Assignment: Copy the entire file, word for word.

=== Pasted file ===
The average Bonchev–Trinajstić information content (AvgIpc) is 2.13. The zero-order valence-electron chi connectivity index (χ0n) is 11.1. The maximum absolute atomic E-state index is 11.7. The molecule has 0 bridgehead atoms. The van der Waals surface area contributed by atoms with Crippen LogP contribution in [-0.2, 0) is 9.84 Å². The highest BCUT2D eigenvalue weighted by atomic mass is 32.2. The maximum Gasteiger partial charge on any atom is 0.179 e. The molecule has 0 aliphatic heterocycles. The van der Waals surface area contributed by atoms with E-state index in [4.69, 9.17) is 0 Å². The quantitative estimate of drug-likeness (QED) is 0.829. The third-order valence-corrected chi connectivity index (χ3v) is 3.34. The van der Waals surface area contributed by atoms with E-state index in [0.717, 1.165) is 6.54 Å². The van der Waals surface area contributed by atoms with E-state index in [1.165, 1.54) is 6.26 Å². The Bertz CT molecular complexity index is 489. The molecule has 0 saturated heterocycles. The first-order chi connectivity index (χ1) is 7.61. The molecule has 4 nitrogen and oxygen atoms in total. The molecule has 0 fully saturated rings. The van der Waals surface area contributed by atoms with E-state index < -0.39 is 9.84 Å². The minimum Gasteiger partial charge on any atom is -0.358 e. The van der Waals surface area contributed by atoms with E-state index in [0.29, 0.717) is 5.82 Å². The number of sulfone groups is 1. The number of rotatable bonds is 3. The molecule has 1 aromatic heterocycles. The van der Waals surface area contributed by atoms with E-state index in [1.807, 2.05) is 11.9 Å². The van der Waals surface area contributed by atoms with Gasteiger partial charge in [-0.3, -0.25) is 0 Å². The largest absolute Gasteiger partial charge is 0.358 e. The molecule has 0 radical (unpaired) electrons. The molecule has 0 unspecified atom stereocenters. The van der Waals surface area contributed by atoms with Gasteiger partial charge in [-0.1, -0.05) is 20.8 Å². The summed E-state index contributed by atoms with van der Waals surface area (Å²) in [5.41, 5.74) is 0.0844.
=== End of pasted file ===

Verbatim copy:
The average Bonchev–Trinajstić information content (AvgIpc) is 2.13. The zero-order valence-electron chi connectivity index (χ0n) is 11.1. The maximum absolute atomic E-state index is 11.7. The molecule has 0 bridgehead atoms. The van der Waals surface area contributed by atoms with Crippen LogP contribution in [-0.2, 0) is 9.84 Å². The highest BCUT2D eigenvalue weighted by atomic mass is 32.2. The maximum Gasteiger partial charge on any atom is 0.179 e. The molecule has 0 aliphatic heterocycles. The van der Waals surface area contributed by atoms with E-state index in [4.69, 9.17) is 0 Å². The quantitative estimate of drug-likeness (QED) is 0.829. The third-order valence-corrected chi connectivity index (χ3v) is 3.34. The van der Waals surface area contributed by atoms with E-state index in [0.717, 1.165) is 6.54 Å². The van der Waals surface area contributed by atoms with E-state index in [1.165, 1.54) is 6.26 Å². The Bertz CT molecular complexity index is 489. The molecule has 0 saturated heterocycles. The first-order chi connectivity index (χ1) is 7.61. The molecule has 4 nitrogen and oxygen atoms in total. The molecule has 0 fully saturated rings. The van der Waals surface area contributed by atoms with E-state index < -0.39 is 9.84 Å². The minimum Gasteiger partial charge on any atom is -0.358 e. The van der Waals surface area contributed by atoms with E-state index in [0.29, 0.717) is 5.82 Å². The number of sulfone groups is 1. The number of rotatable bonds is 3. The molecule has 1 aromatic heterocycles. The van der Waals surface area contributed by atoms with E-state index in [1.807, 2.05) is 11.9 Å². The van der Waals surface area contributed by atoms with Gasteiger partial charge in [-0.3, -0.25) is 0 Å². The largest absolute Gasteiger partial charge is 0.358 e. The molecule has 0 radical (unpaired) electrons. The molecule has 0 unspecified atom stereocenters. The van der Waals surface area contributed by atoms with Gasteiger partial charge in [-0.1, -0.05) is 20.8 Å². The summed E-state index contributed by atoms with van der Waals surface area (Å²) in [5.41, 5.74) is 0.0844.